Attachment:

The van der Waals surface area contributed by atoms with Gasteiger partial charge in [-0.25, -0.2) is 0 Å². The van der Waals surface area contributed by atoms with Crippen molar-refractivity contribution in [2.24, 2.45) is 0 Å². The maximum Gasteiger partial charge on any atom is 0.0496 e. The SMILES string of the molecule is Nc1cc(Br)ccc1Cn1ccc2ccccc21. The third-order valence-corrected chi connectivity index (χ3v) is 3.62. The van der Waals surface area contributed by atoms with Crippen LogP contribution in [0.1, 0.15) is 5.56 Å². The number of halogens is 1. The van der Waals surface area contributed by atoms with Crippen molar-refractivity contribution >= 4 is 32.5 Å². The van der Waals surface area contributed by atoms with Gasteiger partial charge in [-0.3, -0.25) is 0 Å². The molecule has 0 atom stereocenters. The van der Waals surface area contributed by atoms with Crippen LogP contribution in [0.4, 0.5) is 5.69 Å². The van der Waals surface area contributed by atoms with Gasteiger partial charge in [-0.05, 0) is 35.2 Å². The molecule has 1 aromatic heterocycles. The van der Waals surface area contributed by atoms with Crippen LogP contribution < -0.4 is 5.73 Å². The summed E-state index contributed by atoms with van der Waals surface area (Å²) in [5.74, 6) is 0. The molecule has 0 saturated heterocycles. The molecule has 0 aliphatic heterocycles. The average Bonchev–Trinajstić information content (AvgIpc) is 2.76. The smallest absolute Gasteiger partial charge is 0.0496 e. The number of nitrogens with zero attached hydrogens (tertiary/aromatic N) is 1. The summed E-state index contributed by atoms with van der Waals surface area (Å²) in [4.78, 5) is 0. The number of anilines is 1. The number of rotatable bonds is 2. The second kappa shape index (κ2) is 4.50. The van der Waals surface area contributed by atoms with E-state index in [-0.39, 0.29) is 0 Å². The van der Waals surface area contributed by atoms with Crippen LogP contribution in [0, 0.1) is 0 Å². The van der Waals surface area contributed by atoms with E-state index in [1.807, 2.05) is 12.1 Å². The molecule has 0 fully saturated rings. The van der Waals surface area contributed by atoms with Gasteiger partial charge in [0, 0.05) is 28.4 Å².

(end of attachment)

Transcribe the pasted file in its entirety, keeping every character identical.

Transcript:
The van der Waals surface area contributed by atoms with Gasteiger partial charge in [-0.25, -0.2) is 0 Å². The van der Waals surface area contributed by atoms with Crippen molar-refractivity contribution in [2.24, 2.45) is 0 Å². The maximum Gasteiger partial charge on any atom is 0.0496 e. The SMILES string of the molecule is Nc1cc(Br)ccc1Cn1ccc2ccccc21. The third-order valence-corrected chi connectivity index (χ3v) is 3.62. The van der Waals surface area contributed by atoms with Crippen LogP contribution in [0.1, 0.15) is 5.56 Å². The number of halogens is 1. The van der Waals surface area contributed by atoms with Crippen molar-refractivity contribution >= 4 is 32.5 Å². The van der Waals surface area contributed by atoms with Gasteiger partial charge in [-0.3, -0.25) is 0 Å². The molecule has 0 atom stereocenters. The van der Waals surface area contributed by atoms with Crippen LogP contribution in [0.4, 0.5) is 5.69 Å². The van der Waals surface area contributed by atoms with Gasteiger partial charge in [-0.05, 0) is 35.2 Å². The molecule has 1 aromatic heterocycles. The van der Waals surface area contributed by atoms with Crippen LogP contribution < -0.4 is 5.73 Å². The summed E-state index contributed by atoms with van der Waals surface area (Å²) in [5.74, 6) is 0. The molecule has 0 saturated heterocycles. The molecule has 0 aliphatic heterocycles. The average Bonchev–Trinajstić information content (AvgIpc) is 2.76. The smallest absolute Gasteiger partial charge is 0.0496 e. The number of nitrogens with zero attached hydrogens (tertiary/aromatic N) is 1. The summed E-state index contributed by atoms with van der Waals surface area (Å²) in [4.78, 5) is 0. The number of anilines is 1. The number of rotatable bonds is 2. The second kappa shape index (κ2) is 4.50. The van der Waals surface area contributed by atoms with E-state index in [-0.39, 0.29) is 0 Å². The van der Waals surface area contributed by atoms with Crippen LogP contribution in [0, 0.1) is 0 Å². The van der Waals surface area contributed by atoms with E-state index in [1.807, 2.05) is 12.1 Å². The molecule has 0 fully saturated rings. The van der Waals surface area contributed by atoms with Gasteiger partial charge in [0, 0.05) is 28.4 Å².